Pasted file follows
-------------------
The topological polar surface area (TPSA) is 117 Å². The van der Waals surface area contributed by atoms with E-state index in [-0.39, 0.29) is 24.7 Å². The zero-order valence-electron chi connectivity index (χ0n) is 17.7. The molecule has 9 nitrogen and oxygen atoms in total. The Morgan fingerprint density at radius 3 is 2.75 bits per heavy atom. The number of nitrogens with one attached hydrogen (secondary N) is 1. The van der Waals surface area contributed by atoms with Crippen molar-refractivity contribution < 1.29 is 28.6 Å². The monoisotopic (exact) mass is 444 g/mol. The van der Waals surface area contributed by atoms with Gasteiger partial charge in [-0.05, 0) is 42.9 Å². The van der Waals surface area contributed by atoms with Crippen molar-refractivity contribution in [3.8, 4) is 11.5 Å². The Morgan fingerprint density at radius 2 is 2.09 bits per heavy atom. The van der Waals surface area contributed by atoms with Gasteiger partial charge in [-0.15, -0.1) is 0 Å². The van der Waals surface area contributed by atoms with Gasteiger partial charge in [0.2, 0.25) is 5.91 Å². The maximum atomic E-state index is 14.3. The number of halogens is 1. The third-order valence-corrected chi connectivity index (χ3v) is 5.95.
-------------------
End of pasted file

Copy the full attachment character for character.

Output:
The topological polar surface area (TPSA) is 117 Å². The van der Waals surface area contributed by atoms with E-state index in [-0.39, 0.29) is 24.7 Å². The zero-order valence-electron chi connectivity index (χ0n) is 17.7. The molecule has 9 nitrogen and oxygen atoms in total. The Morgan fingerprint density at radius 3 is 2.75 bits per heavy atom. The number of nitrogens with one attached hydrogen (secondary N) is 1. The van der Waals surface area contributed by atoms with Crippen molar-refractivity contribution < 1.29 is 28.6 Å². The monoisotopic (exact) mass is 444 g/mol. The van der Waals surface area contributed by atoms with Gasteiger partial charge in [-0.05, 0) is 42.9 Å². The van der Waals surface area contributed by atoms with Crippen molar-refractivity contribution in [3.8, 4) is 11.5 Å². The Morgan fingerprint density at radius 2 is 2.09 bits per heavy atom. The van der Waals surface area contributed by atoms with Gasteiger partial charge in [-0.15, -0.1) is 0 Å². The van der Waals surface area contributed by atoms with Gasteiger partial charge in [0.2, 0.25) is 5.91 Å². The maximum atomic E-state index is 14.3. The number of halogens is 1. The third-order valence-corrected chi connectivity index (χ3v) is 5.95.